Effective drug treatment now thankfully exists for most cardiac conditions, though some have side effects in individuals, and logical effect of many need to be monitored for instance with blood tests or ECG recordings. The use of combination drug therapy is common in cardiac patients, but such combinations always carry the possibility of deleterious interaction between drugs, and this may require specialist advice.

Some of the most commonly used heart drugs may fall into the following areas:

• Drugs for cholesterol such as statins eg simvastatin, atorvastatin and rosuvastatin.

• Drugs that slow or steady the rhythm of the heart, such as beta blockers, diltiazem, verapamil and digoxin

• Drugs which treat both blood pressure and weak heart muscle such as ACE inhibitors and Angiotensin receptor antagonists (ARBs)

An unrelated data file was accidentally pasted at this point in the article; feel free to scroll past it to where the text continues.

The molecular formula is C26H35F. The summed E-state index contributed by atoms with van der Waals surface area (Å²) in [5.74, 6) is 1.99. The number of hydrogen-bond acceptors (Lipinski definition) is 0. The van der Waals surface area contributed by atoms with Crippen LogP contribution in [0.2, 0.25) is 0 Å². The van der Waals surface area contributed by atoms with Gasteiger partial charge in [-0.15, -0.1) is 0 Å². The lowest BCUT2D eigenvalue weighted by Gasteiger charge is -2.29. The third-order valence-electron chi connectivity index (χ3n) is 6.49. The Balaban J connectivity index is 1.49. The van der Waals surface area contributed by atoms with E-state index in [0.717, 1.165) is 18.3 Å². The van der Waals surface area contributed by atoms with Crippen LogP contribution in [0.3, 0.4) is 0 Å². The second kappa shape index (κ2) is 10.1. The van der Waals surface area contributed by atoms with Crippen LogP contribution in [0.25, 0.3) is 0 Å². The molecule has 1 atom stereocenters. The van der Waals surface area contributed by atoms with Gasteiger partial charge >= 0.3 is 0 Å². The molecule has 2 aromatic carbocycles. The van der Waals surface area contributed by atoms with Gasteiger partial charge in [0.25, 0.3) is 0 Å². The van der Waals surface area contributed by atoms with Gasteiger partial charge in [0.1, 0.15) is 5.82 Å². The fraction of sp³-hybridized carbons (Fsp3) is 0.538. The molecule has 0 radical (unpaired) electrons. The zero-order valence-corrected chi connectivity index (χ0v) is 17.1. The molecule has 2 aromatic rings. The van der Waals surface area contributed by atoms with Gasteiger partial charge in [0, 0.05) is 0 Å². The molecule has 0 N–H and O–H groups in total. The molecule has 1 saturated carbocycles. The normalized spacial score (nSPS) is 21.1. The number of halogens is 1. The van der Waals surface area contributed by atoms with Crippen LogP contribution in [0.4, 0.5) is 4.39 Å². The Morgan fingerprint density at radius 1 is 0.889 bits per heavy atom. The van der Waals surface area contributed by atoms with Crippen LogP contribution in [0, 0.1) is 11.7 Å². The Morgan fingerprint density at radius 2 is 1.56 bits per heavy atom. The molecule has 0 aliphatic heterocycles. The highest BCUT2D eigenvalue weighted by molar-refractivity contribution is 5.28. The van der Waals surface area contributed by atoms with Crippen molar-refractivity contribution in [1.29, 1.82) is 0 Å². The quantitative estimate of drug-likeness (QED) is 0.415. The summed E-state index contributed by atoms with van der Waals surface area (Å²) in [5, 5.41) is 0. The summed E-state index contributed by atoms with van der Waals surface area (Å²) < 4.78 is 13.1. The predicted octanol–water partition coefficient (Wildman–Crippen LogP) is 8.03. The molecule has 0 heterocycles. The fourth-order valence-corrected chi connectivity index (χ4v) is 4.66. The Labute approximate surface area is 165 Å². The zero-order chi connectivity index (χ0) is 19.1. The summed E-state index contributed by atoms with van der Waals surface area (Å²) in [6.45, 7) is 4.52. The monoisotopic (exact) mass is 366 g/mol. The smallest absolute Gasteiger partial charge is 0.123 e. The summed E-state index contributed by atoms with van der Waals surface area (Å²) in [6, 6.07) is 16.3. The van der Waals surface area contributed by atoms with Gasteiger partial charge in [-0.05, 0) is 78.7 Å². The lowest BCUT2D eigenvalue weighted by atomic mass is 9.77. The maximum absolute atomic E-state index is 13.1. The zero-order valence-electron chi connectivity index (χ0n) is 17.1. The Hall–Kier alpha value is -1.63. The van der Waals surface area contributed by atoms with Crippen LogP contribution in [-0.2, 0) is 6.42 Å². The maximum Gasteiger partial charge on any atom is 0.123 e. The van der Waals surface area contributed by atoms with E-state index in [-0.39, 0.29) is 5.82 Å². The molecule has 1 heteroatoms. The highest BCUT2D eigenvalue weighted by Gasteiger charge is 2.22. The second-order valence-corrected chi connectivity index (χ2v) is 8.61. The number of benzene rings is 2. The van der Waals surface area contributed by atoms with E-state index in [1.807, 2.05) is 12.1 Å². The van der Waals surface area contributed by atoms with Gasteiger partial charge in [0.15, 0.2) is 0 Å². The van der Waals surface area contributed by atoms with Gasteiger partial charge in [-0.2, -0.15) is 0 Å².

• Drugs which make blood less likely to clot, such as aspirin, clopidogrel, prasugrel, ticagrelor, warfarin and dabigatran

• More powerful anti-arrhythmic drugs such as sotalol, amiodarone, dronedarone, flecainide and propafenone

• Diuretics for blood pressure and heart failure, such as bendroflumethiazide, furosemide, bumetanide and spironolactone

• Drugs for angina such as nitrates, ISMO, GTN, nicorandil and amlodipine, which can be used for blood pressure as well as angina.

Details about these drugs is beyond the scope of this website, but accurate information can be obtained from your family doctor, or for health professionals, from the British National Formulary.


Warning: many cardiac drugs should not be stopped abruptly, nor without discussion with an appropriately qualified doctor. The information in this website is not intended to replace medical or cardiological advice and is intended as purely for illustrative purposes.












All information on this website has been written by
Dr Nicholas Pegge MA (Cantab.) MB BS (London) FRCP